To improve innovation they suggest we need to better understand the brain’s default network.  This is a network of brain regions that is at work even when we are not focused on an external task.   The default mode appears to be always running and uses up much of the energy our brain consumes. It may be linked to introspection and could account for the seemingly spontaneous generation of useful ideas when we least expect it.

The authors stress that the default network is also essential for “transcendence” or our ability to shut out the external world and mentally simulate or visualize what it would be like to be in a different place or time.  All good stuff for improving creativity but how do we take advantage of it?

The authors are quick to point out that the policy some companies have that allow employees to use 10-20% of company time for their own purposes is not necessarily the best way to leverage the default network. This is true because employees will spend this time working on tasks that require engagement with the external world, not the detachment and reduction of external stimuli needed to unleash of the creative power of the default network.

But what to do? Sit and let your mind wander? Meditate? The authors bring this issue to a fine point:

“But embracing detachment as a work policy is difficult, because it’s extremely hard to quantify the results of practicing it (which also may explain why the free-time programs that do exist are bound by parameters like time frame, percentage of time, and delivery deadline). Nevertheless, you should experiment with total detachment, because it’s a better way to generate breakthrough ideas.”

And this is where the cognitive design comes in. What experiments can you suggest? Please explain how they will leverage the default network to enhance creative thinking in a business setting.

Image source:  Business person icon was designed by Honnos Bondor from the Noun Project


First Ever NeuroGaming Conference & Expo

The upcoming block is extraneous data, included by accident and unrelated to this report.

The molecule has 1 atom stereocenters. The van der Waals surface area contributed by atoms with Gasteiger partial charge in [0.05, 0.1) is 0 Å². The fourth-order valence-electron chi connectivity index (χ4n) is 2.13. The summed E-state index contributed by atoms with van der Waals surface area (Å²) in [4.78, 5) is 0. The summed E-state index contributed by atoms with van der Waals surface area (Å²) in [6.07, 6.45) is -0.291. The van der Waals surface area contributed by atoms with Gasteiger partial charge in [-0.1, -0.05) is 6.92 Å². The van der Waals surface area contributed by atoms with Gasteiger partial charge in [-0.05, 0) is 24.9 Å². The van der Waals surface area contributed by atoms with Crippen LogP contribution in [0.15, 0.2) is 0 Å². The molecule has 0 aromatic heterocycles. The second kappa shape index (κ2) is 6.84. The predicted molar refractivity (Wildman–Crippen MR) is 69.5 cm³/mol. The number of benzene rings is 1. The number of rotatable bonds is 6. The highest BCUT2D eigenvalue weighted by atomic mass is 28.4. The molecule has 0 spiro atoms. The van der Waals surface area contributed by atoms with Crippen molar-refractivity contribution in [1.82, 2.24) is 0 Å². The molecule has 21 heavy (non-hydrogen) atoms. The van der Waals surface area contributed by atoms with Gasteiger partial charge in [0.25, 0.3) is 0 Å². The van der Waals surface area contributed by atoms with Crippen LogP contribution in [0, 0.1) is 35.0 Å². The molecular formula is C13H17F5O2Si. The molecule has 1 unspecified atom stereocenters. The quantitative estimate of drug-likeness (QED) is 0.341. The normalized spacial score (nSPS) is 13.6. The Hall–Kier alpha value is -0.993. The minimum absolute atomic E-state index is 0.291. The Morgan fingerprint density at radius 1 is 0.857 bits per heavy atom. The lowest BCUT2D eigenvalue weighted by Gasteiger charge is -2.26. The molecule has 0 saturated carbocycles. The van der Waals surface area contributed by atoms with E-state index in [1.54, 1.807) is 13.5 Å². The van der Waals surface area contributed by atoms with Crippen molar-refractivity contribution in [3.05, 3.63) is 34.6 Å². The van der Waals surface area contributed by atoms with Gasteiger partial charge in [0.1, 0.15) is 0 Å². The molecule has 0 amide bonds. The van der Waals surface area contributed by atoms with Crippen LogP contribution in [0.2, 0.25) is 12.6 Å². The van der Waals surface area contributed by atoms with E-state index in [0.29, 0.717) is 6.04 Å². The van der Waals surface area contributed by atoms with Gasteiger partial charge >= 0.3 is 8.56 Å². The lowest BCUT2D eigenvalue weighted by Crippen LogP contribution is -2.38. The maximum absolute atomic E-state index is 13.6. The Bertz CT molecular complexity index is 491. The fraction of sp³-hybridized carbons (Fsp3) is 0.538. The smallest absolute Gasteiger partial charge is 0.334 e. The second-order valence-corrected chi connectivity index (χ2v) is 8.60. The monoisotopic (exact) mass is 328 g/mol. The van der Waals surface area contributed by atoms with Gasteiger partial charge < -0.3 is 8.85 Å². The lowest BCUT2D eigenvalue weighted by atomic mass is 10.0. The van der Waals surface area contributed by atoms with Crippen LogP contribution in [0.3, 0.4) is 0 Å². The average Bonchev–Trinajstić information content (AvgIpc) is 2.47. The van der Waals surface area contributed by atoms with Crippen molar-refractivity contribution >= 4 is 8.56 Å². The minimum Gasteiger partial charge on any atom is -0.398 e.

Monday, April 8th, 2013

The NeuroGaming Conference and Expo runs May 1-3, 2013 in San Francisco.  In neurogames technology is used to more directly link game play to your brain, nervous system and body.   Examples include touch stimulation, augmented reality and gesture-based interfaces, brain-controlled games, emotional dynamics and even the direct electrical stimulation of the brain to improve performance. 

The conference will cover games, therapeutic games, investing and trends. In addition, eye tracking, brain monitoring and others tools that provide a robust but cost effective way of measuring mental states are covered.   For example, Advanced Brain Monitoring will be at the conference. They offer a wireless medical grade EEG monitoring unit (shown directly above) that should be useful for all sorts of cognitive design studies.  Check out a short video on how it is being used to help uncover the neuro-correlates of strong leadership

Best of all you can directly experience the games and tools on the expo floor.

I hope readers that attend the conference will share their impressions and photos. I am especially interested to hear if you believe neurogames offer a 10x improvement in the gaming experience.


Design Work to Energize the Brain

Friday, February 11th, 2011

brain2.pngWatch someone deeply engrossed in a good novel, video game, Sudoku math puzzle or a Rubik’s cube. They are happily, even joyfully exerting massive mental effort. They do so without apparent stress because each of the items  mentioned delivers more mental energy in the form of novelty, meaning,  emotions and associations than it consumes in the form of decision making, cognitive load and self control. These effects work for group activities too as the all-to-addictive smart phone and online virtual worlds have demonstrated. The mental energy we get from technology-mediated but instant and robust social interaction is tremendous.  Millions of people are spending more time with their phones and in virtual worlds than any place else!